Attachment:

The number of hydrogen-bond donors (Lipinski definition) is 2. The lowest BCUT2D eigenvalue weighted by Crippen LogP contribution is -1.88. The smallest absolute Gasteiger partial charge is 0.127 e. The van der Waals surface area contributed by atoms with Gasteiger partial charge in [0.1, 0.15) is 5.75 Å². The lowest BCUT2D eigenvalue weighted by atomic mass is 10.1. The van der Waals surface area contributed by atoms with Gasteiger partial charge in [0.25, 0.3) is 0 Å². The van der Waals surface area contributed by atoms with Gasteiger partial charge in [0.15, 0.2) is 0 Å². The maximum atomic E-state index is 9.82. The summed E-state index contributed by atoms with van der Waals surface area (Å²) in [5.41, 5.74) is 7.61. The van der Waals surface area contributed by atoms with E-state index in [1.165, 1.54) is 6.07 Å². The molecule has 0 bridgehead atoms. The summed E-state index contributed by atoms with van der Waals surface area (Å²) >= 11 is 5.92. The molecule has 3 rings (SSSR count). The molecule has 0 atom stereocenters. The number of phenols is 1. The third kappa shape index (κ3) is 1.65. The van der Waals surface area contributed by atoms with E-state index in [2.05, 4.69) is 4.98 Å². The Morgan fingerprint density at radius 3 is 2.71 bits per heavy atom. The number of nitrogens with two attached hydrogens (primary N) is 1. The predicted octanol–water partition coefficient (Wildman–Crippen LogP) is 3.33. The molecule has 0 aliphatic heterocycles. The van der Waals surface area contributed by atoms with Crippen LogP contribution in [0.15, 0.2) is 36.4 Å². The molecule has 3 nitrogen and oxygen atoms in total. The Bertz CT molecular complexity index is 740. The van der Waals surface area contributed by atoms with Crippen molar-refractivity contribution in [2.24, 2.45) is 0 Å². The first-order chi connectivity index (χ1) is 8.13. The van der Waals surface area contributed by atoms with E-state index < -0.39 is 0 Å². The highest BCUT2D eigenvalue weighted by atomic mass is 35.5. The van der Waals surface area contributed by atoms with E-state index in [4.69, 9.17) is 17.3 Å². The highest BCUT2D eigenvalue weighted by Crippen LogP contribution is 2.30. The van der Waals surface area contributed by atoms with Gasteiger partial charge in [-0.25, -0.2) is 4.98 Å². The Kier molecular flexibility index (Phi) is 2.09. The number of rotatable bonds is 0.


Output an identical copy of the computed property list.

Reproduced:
The number of hydrogen-bond donors (Lipinski definition) is 2. The lowest BCUT2D eigenvalue weighted by Crippen LogP contribution is -1.88. The smallest absolute Gasteiger partial charge is 0.127 e. The van der Waals surface area contributed by atoms with Gasteiger partial charge in [0.1, 0.15) is 5.75 Å². The lowest BCUT2D eigenvalue weighted by atomic mass is 10.1. The van der Waals surface area contributed by atoms with Gasteiger partial charge in [0.25, 0.3) is 0 Å². The van der Waals surface area contributed by atoms with Gasteiger partial charge in [0.15, 0.2) is 0 Å². The maximum atomic E-state index is 9.82. The summed E-state index contributed by atoms with van der Waals surface area (Å²) in [5.41, 5.74) is 7.61. The van der Waals surface area contributed by atoms with E-state index in [1.165, 1.54) is 6.07 Å². The molecule has 0 bridgehead atoms. The summed E-state index contributed by atoms with van der Waals surface area (Å²) >= 11 is 5.92. The molecule has 3 rings (SSSR count). The molecule has 0 atom stereocenters. The number of phenols is 1. The third kappa shape index (κ3) is 1.65. The van der Waals surface area contributed by atoms with E-state index in [2.05, 4.69) is 4.98 Å². The Morgan fingerprint density at radius 3 is 2.71 bits per heavy atom. The number of nitrogens with two attached hydrogens (primary N) is 1. The predicted octanol–water partition coefficient (Wildman–Crippen LogP) is 3.33. The molecule has 0 aliphatic heterocycles. The van der Waals surface area contributed by atoms with Crippen LogP contribution in [0.15, 0.2) is 36.4 Å². The molecule has 3 nitrogen and oxygen atoms in total. The Bertz CT molecular complexity index is 740. The van der Waals surface area contributed by atoms with Crippen molar-refractivity contribution in [2.24, 2.45) is 0 Å². The first-order chi connectivity index (χ1) is 8.13. The van der Waals surface area contributed by atoms with E-state index < -0.39 is 0 Å². The highest BCUT2D eigenvalue weighted by atomic mass is 35.5. The van der Waals surface area contributed by atoms with E-state index in [4.69, 9.17) is 17.3 Å². The highest BCUT2D eigenvalue weighted by Crippen LogP contribution is 2.30. The van der Waals surface area contributed by atoms with Gasteiger partial charge in [-0.25, -0.2) is 4.98 Å². The Kier molecular flexibility index (Phi) is 2.09. The number of rotatable bonds is 0.